Adjustments to the head support (100) may be made before engaging the device with the patient's face and/or while the device is in use. The length of each leg (236) may be independently adjusted in order to create a higher support, a lower support or a support which tilts in any desired direction. The threaded legs (236) hold their set length well and so the support will maintain any desired height or tilt once the legs are adjusted. The screw retaining cap (248) prevents the foot from unscrewing past the nut (246) and thereby stops the threaded leg (236) from unscrewing too far and becoming detached from the frame (202). Further, the legs (236) may be adjusted with the patient on the device by turning the feet (238) using the scalloped edges (240). The head support (100) may be lifted slightly to allow easy turning of the feet (238) to adjust the leg (236) lengths. Or the feet (238) may be turned while in position on the mirror (500). Thus the height and tilt of the head support (100) may be readily adjusted and readjusted at any desired point in a procedure.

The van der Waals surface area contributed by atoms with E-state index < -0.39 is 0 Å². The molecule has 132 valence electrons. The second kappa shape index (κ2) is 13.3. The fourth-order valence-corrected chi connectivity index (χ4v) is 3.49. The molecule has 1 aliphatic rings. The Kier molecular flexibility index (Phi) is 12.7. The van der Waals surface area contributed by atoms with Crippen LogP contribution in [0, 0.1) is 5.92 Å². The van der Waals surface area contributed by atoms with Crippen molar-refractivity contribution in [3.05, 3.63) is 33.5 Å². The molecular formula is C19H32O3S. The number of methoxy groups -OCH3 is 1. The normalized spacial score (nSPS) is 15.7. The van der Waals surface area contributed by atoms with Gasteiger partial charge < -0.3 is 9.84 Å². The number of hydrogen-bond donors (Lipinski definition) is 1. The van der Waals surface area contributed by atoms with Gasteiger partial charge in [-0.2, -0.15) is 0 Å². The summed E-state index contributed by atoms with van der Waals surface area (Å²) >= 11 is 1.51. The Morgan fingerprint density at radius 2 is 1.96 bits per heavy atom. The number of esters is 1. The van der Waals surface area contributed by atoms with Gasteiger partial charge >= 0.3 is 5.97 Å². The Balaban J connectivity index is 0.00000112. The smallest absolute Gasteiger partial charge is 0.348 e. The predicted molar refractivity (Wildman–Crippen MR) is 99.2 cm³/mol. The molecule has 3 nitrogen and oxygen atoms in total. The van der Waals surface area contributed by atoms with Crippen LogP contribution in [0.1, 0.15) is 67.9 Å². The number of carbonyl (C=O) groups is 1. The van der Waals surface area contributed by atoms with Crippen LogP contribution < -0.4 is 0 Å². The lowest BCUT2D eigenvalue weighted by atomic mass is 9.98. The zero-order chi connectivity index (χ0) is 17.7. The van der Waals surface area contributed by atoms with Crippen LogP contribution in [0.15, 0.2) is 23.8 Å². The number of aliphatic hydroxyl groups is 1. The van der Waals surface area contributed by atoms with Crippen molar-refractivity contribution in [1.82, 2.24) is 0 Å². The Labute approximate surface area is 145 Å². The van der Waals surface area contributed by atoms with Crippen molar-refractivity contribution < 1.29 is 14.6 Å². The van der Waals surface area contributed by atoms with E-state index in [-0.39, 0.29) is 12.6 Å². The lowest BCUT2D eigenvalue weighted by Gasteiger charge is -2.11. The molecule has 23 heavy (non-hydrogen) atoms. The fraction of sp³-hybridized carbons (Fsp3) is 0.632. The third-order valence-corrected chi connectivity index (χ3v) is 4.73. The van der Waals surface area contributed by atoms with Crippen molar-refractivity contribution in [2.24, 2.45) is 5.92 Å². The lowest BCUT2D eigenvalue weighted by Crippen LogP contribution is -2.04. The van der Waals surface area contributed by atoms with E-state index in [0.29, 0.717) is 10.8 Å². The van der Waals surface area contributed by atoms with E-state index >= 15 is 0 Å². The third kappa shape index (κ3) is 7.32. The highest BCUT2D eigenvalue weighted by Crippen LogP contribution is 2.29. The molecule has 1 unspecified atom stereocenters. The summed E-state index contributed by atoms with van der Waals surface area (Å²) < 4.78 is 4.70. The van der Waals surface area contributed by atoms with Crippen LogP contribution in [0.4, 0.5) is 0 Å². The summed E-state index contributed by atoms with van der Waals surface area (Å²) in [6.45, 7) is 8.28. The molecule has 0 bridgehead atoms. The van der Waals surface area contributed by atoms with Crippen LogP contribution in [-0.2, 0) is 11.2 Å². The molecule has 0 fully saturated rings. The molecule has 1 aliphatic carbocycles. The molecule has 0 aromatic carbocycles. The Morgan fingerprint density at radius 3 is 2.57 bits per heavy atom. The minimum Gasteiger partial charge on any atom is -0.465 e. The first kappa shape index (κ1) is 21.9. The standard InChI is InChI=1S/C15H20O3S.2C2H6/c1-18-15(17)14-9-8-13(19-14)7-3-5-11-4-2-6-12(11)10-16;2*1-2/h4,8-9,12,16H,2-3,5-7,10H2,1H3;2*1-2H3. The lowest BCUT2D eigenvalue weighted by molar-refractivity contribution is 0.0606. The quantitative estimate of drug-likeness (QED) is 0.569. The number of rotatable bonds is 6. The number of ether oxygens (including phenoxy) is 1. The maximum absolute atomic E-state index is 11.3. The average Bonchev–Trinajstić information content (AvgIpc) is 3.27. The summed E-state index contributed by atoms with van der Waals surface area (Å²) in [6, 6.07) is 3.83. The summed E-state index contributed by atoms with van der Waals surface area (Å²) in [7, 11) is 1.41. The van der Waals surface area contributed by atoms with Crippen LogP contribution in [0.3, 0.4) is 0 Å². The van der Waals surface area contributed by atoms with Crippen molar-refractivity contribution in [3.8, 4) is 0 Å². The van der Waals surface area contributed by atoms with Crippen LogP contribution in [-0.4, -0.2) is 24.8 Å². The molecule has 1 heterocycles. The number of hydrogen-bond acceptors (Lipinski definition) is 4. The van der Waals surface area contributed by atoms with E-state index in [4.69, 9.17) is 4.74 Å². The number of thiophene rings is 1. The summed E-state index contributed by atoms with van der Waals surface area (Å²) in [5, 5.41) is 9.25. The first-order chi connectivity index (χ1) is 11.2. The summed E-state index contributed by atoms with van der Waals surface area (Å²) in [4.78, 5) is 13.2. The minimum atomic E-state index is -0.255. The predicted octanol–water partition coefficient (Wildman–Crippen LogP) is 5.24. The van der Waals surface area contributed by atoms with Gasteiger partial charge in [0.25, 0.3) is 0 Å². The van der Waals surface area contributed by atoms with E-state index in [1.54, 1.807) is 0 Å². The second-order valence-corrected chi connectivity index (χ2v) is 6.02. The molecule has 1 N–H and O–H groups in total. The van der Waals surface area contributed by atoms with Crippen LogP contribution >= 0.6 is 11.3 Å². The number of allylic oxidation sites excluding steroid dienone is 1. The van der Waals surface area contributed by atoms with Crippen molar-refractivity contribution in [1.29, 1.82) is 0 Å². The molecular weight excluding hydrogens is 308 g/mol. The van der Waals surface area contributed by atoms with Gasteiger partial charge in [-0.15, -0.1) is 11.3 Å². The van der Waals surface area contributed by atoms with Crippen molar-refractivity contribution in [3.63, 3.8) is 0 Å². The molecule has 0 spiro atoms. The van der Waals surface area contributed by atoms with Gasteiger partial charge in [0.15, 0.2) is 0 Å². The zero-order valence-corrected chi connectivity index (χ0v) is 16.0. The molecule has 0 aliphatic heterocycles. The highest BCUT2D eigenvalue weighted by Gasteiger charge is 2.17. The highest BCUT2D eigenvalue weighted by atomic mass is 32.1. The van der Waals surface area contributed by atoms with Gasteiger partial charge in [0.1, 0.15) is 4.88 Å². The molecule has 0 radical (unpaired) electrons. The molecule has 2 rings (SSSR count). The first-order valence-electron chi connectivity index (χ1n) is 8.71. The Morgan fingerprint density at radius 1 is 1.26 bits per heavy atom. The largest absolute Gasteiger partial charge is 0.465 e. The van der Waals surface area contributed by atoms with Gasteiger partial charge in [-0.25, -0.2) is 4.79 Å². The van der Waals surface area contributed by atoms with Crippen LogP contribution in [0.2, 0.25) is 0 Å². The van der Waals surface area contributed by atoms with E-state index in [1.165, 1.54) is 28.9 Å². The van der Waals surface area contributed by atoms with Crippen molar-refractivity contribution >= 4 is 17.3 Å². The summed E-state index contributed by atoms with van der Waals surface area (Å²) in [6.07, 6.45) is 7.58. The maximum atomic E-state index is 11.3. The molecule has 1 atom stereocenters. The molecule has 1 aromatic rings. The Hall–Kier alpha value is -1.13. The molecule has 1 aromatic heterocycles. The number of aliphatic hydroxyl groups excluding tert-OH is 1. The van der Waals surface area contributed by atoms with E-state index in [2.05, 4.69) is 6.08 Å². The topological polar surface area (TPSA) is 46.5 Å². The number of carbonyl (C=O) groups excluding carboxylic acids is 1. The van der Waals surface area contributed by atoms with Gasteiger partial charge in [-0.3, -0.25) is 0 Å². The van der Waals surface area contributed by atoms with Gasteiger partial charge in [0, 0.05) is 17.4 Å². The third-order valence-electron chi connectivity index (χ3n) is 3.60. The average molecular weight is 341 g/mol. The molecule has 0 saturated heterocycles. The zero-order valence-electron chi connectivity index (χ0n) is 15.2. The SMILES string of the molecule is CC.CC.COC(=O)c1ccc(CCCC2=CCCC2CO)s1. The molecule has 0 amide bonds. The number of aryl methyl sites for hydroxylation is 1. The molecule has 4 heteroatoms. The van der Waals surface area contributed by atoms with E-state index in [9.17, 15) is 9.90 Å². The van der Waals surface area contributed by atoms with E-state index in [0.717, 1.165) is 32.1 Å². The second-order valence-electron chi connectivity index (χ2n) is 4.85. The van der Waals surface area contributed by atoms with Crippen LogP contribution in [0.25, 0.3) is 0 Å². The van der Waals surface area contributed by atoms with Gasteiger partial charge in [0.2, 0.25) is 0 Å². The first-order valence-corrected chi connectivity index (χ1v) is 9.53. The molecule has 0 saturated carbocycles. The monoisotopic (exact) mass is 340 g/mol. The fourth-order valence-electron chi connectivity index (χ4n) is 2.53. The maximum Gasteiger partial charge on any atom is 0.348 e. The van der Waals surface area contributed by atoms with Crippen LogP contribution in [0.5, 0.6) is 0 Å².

The distance between the chin support (and cushion) (204, 400) and the forehead support (and cushion) (212, 300) may be shortened or lengthened by turning the knob (224) on the adjustment screw (222). This adjustment, together with a selection of chin (400) and forehead (300) support cushions allows the device (100) to accommodate any size head easily, comfortably and safely. Once again this adjustment may be made before engaging the device (100) with the patient's face or after, and in either the supine or prone position with the patient on the device. The prone patient may need to be lifted slightly to allow safe adjustment but the distance between the chin support (204, 400) and forehead support (212, 300) may also be adjusted and readjusted at any desired point in a procedure. Once again, the forehead support adjustment screw (222) holds its position well wherever set due to its design and the nature of the forces on the device.
The head support device (100) may be used with or without the mirror (500) provided. The convex foot bottoms (242) align readily with the depressions (502) at the 4 corners of the mirror (500) and the convex bottoms of the feet (242) maintain even contact with the mirror depressions (502) no matter what angle the head support surface is tilted with respect to the horizontal. The puzzle piece nature of the feet (242) and depressions (502) make it easy to position the mirror (500) correctly and also ensure that the mirror will maintain the correct position when placed. The mirror (500) may be placed in position either before or after the patient is engaged with the device (100) or while the patient is lying prone on the head support.